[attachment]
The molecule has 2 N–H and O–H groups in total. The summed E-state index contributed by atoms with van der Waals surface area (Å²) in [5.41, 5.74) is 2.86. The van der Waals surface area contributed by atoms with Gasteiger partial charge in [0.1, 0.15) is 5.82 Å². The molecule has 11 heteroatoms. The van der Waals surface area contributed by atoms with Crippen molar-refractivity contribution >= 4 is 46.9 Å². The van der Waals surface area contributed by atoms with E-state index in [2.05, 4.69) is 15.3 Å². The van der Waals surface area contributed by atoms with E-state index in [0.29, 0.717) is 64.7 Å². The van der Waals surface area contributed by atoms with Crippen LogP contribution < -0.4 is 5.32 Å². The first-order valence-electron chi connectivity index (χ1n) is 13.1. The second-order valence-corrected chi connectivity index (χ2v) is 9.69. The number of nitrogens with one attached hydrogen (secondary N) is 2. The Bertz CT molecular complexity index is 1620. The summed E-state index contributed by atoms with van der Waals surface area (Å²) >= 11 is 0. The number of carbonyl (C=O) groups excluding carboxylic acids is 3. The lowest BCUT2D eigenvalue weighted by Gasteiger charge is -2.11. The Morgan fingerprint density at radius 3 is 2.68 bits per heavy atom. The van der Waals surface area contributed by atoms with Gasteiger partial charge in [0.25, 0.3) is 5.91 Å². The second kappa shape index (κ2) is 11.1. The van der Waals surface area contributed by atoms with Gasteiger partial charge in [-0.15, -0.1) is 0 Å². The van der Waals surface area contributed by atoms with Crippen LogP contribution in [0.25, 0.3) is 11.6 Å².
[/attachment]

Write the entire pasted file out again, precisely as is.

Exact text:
The molecule has 2 N–H and O–H groups in total. The summed E-state index contributed by atoms with van der Waals surface area (Å²) in [5.41, 5.74) is 2.86. The van der Waals surface area contributed by atoms with Gasteiger partial charge in [0.1, 0.15) is 5.82 Å². The molecule has 11 heteroatoms. The van der Waals surface area contributed by atoms with Crippen molar-refractivity contribution >= 4 is 46.9 Å². The van der Waals surface area contributed by atoms with E-state index in [2.05, 4.69) is 15.3 Å². The van der Waals surface area contributed by atoms with E-state index in [0.29, 0.717) is 64.7 Å². The van der Waals surface area contributed by atoms with Crippen LogP contribution < -0.4 is 5.32 Å². The first-order valence-electron chi connectivity index (χ1n) is 13.1. The second-order valence-corrected chi connectivity index (χ2v) is 9.69. The number of nitrogens with one attached hydrogen (secondary N) is 2. The Bertz CT molecular complexity index is 1620. The summed E-state index contributed by atoms with van der Waals surface area (Å²) >= 11 is 0. The number of carbonyl (C=O) groups excluding carboxylic acids is 3. The lowest BCUT2D eigenvalue weighted by Gasteiger charge is -2.11. The Morgan fingerprint density at radius 3 is 2.68 bits per heavy atom. The van der Waals surface area contributed by atoms with Gasteiger partial charge in [0.25, 0.3) is 5.91 Å². The second kappa shape index (κ2) is 11.1. The van der Waals surface area contributed by atoms with Gasteiger partial charge in [-0.15, -0.1) is 0 Å². The van der Waals surface area contributed by atoms with Crippen LogP contribution in [0.25, 0.3) is 11.6 Å².